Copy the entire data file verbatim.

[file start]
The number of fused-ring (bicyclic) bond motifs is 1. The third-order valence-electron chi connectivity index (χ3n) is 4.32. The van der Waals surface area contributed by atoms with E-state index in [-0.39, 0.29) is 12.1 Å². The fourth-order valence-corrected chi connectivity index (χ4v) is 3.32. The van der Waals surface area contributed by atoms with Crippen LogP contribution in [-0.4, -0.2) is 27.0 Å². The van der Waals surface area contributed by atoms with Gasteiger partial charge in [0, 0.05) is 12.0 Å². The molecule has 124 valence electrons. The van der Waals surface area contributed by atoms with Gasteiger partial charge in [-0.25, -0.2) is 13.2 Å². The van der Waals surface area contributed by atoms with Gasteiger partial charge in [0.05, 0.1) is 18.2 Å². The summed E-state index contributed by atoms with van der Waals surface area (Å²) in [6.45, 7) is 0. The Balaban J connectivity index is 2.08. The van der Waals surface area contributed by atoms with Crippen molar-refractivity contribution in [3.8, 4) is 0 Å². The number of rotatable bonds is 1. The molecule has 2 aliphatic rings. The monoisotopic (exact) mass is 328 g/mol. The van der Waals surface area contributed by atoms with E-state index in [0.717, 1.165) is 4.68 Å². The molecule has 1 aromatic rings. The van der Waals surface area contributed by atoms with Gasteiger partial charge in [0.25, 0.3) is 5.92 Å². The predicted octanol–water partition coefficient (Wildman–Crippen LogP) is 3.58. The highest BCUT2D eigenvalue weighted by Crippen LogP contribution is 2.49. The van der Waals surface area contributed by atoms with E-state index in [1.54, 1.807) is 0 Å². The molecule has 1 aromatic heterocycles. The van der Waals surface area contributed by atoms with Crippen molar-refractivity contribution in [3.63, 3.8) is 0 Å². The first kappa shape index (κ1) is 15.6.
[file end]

The number of fused-ring (bicyclic) bond motifs is 1. The third-order valence-electron chi connectivity index (χ3n) is 4.32. The van der Waals surface area contributed by atoms with E-state index in [-0.39, 0.29) is 12.1 Å². The fourth-order valence-corrected chi connectivity index (χ4v) is 3.32. The van der Waals surface area contributed by atoms with Crippen LogP contribution in [-0.4, -0.2) is 27.0 Å². The van der Waals surface area contributed by atoms with Gasteiger partial charge in [0, 0.05) is 12.0 Å². The molecule has 124 valence electrons. The van der Waals surface area contributed by atoms with Gasteiger partial charge in [-0.25, -0.2) is 13.2 Å². The van der Waals surface area contributed by atoms with Gasteiger partial charge in [0.05, 0.1) is 18.2 Å². The summed E-state index contributed by atoms with van der Waals surface area (Å²) in [6.45, 7) is 0. The Balaban J connectivity index is 2.08. The van der Waals surface area contributed by atoms with Crippen molar-refractivity contribution in [3.8, 4) is 0 Å². The number of rotatable bonds is 1. The molecule has 2 aliphatic rings. The monoisotopic (exact) mass is 328 g/mol. The van der Waals surface area contributed by atoms with E-state index in [0.717, 1.165) is 4.68 Å². The molecule has 1 aromatic rings. The van der Waals surface area contributed by atoms with Gasteiger partial charge in [0.25, 0.3) is 5.92 Å². The predicted octanol–water partition coefficient (Wildman–Crippen LogP) is 3.58. The highest BCUT2D eigenvalue weighted by Crippen LogP contribution is 2.49. The van der Waals surface area contributed by atoms with E-state index in [1.54, 1.807) is 0 Å². The molecule has 1 aromatic heterocycles. The van der Waals surface area contributed by atoms with Crippen molar-refractivity contribution in [3.63, 3.8) is 0 Å². The first kappa shape index (κ1) is 15.6.